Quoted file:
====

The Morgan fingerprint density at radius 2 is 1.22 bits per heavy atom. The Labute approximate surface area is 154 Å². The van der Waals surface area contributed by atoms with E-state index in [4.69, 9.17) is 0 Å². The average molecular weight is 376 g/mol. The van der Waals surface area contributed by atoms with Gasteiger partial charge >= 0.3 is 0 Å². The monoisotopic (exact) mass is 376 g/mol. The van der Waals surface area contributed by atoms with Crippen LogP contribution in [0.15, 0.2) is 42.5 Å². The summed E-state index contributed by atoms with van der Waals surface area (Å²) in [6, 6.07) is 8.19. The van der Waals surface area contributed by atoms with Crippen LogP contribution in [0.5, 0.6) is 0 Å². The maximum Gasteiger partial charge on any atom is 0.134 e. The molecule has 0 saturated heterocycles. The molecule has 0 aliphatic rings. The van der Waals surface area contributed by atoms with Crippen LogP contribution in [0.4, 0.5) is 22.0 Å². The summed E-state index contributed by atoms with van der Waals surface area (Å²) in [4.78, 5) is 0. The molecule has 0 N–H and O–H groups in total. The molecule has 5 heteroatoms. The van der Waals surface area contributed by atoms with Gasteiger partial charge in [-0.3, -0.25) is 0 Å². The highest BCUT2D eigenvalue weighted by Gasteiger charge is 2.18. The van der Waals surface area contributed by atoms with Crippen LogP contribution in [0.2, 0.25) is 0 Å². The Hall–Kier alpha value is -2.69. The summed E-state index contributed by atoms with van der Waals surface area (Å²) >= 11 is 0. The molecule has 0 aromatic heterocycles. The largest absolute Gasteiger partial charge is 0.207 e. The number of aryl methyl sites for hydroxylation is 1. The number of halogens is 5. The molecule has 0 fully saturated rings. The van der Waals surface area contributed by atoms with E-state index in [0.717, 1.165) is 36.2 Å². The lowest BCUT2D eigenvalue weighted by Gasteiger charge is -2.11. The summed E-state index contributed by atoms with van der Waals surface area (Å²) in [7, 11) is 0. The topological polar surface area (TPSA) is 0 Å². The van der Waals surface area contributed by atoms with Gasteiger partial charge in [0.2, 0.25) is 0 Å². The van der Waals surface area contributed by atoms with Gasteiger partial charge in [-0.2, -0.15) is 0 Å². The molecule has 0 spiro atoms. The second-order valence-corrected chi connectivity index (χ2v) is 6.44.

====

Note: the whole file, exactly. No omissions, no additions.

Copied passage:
The Morgan fingerprint density at radius 2 is 1.22 bits per heavy atom. The Labute approximate surface area is 154 Å². The van der Waals surface area contributed by atoms with E-state index in [4.69, 9.17) is 0 Å². The average molecular weight is 376 g/mol. The van der Waals surface area contributed by atoms with Gasteiger partial charge >= 0.3 is 0 Å². The monoisotopic (exact) mass is 376 g/mol. The van der Waals surface area contributed by atoms with Crippen LogP contribution in [0.15, 0.2) is 42.5 Å². The summed E-state index contributed by atoms with van der Waals surface area (Å²) in [6, 6.07) is 8.19. The van der Waals surface area contributed by atoms with Crippen LogP contribution in [0.5, 0.6) is 0 Å². The maximum Gasteiger partial charge on any atom is 0.134 e. The molecule has 0 saturated heterocycles. The molecule has 0 aliphatic rings. The van der Waals surface area contributed by atoms with Crippen LogP contribution in [0.4, 0.5) is 22.0 Å². The summed E-state index contributed by atoms with van der Waals surface area (Å²) in [4.78, 5) is 0. The molecule has 0 N–H and O–H groups in total. The molecule has 5 heteroatoms. The van der Waals surface area contributed by atoms with Gasteiger partial charge in [-0.3, -0.25) is 0 Å². The highest BCUT2D eigenvalue weighted by Gasteiger charge is 2.18. The van der Waals surface area contributed by atoms with Crippen LogP contribution in [0.2, 0.25) is 0 Å². The Hall–Kier alpha value is -2.69. The summed E-state index contributed by atoms with van der Waals surface area (Å²) >= 11 is 0. The molecule has 0 aromatic heterocycles. The largest absolute Gasteiger partial charge is 0.207 e. The number of aryl methyl sites for hydroxylation is 1. The number of halogens is 5. The molecule has 0 fully saturated rings. The van der Waals surface area contributed by atoms with E-state index in [0.717, 1.165) is 36.2 Å². The lowest BCUT2D eigenvalue weighted by Gasteiger charge is -2.11. The summed E-state index contributed by atoms with van der Waals surface area (Å²) in [7, 11) is 0. The topological polar surface area (TPSA) is 0 Å². The van der Waals surface area contributed by atoms with Gasteiger partial charge in [0.2, 0.25) is 0 Å². The van der Waals surface area contributed by atoms with Gasteiger partial charge in [-0.2, -0.15) is 0 Å². The molecule has 0 spiro atoms. The second-order valence-corrected chi connectivity index (χ2v) is 6.44.